How Do I Know If I’m Crazy? - Unfolding Path Counseling

How Do I Know If I’m Crazy?

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Have you ever wondered if you might be crazy?

Our minds and emotions are complicated and there are many experiences that can feel overwhelming or confusing. Unless you have studied psychology it can be difficult to know what is normal and whether your experience is something to be concerned about.

I have talked to many people who worry for a variety of reasons that they are not normal or that there is something wrong with them.

The goal of this post is to help you put your internal experiences into perspective, and get some clarity about what they mean.

Feeling Crazy

When I was younger I worried about being crazy a lot.

My mind was always really active and would jump all over the place. I was also very sensitive to people. I picked up on their moods and energy like an antennae. I often felt overwhelmed by the feeling of being around people and had scary images come up a lot. I sometimes worried that my mind was fragmented and that I might be losing it.

I was scared that I might not be normal.

The reality of the situation was that I had a lot going on in my inner world. I tended to retreat into myself a lot… which had the effect of turning up the volume on my thoughts.

I would later learn that I also had trauma symptoms. I often felt spacey and frozen. Sometimes I would get afraid or overwhelmed for no (apparent) reason.

Before I began therapy, I worried that a therapist would determine that there was something wrong with me—that I would be exposed in some way or misunderstood. I was really afraid that I would be pathologized or labelled as crazy and that would affect my life negatively.

When I finally got up the courage to see a therapist, that’s not what happened at all. Actually, I learned that much of what I was experiencing was common. It was so helpful to hear an expert in mental health explain that my troubles were not unusual.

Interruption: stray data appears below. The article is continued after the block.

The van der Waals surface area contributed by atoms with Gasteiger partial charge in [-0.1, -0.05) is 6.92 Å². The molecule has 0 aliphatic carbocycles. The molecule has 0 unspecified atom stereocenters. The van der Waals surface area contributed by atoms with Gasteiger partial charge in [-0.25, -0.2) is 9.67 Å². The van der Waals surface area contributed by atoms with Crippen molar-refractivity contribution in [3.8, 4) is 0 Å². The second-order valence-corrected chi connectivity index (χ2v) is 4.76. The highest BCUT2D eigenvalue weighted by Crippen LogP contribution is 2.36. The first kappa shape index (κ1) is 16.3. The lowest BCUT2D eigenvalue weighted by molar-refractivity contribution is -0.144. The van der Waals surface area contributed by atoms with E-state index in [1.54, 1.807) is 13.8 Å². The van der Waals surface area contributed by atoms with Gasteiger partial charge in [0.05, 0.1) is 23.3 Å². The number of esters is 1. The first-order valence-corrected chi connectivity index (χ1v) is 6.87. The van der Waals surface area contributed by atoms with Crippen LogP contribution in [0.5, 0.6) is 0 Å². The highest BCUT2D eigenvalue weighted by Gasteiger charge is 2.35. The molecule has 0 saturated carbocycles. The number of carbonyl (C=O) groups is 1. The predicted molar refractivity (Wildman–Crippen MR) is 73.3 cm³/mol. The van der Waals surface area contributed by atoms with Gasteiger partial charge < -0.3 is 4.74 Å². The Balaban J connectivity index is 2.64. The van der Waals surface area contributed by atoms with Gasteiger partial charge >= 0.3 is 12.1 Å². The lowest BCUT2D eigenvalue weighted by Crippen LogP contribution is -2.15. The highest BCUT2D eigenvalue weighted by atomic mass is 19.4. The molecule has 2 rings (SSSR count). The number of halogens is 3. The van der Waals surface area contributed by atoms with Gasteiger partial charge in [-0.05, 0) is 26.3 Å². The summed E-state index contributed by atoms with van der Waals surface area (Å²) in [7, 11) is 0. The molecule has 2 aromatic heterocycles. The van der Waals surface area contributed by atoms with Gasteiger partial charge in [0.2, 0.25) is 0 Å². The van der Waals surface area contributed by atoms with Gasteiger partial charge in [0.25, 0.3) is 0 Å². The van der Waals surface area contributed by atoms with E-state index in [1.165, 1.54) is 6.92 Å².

So many people have inner experiences that feel crazy. This is often the case when you don’t understand what is happening. When you start to understand why you experience what you do, it usually seems less crazy.

What does crazy mean to you?

If you are afraid you might be crazy, that word probably means something to you. Does it mean you aren’t able to function? That you’re overly emotional? That people can’t relate to you? Does it mean that your thoughts are racing or that your mind jumps all over the place?

Are you afraid there is something broken about you?

In my case, I was not only afraid I might be crazy, but that people would misunderstand me and label me as crazy. When I had the experience of someone seeing me from a bigger perspective than I could see myself and using that power in a trustworthy and loving way, it was very healing for me.

I really wanted not to be crazy, but some people actually like the idea of being crazy. In some cases it might seem easier to just be crazy than to do all of the hard work necessary to grow and heal. In other words, thinking of yourself as crazy might actually be your comfort zone.

You have a unique way of perceiving and reacting to the word and to the concept of crazy. Take some time to check this out.

What does crazy mean to therapists?

Now let’s be clear here.

In the world of mental health treatment and therapy, the word “crazy” is never used. It doesn’t have any real meaning. However, many people struggle with difficult and debilitating mental illness. Even when people experience mental illnesses, it doesn’t mean they are crazy. There are underlying causes for mental illness, and most are treatable.

As a therapist some of the things I consider when determining if someone has a mental illness are

  1. Intensity of distress. Everyone has anxiety and depression sometimes. Nearly every mental illness is a severe form of something that everyone experiences. There is a big difference between mild anxiety and severe anxiety. There is a difference between being uncomfortable in social situations and never wanting to leave the house because you are so afraid to be around other people. Severe and prolonged distress tends to indicate mental illness.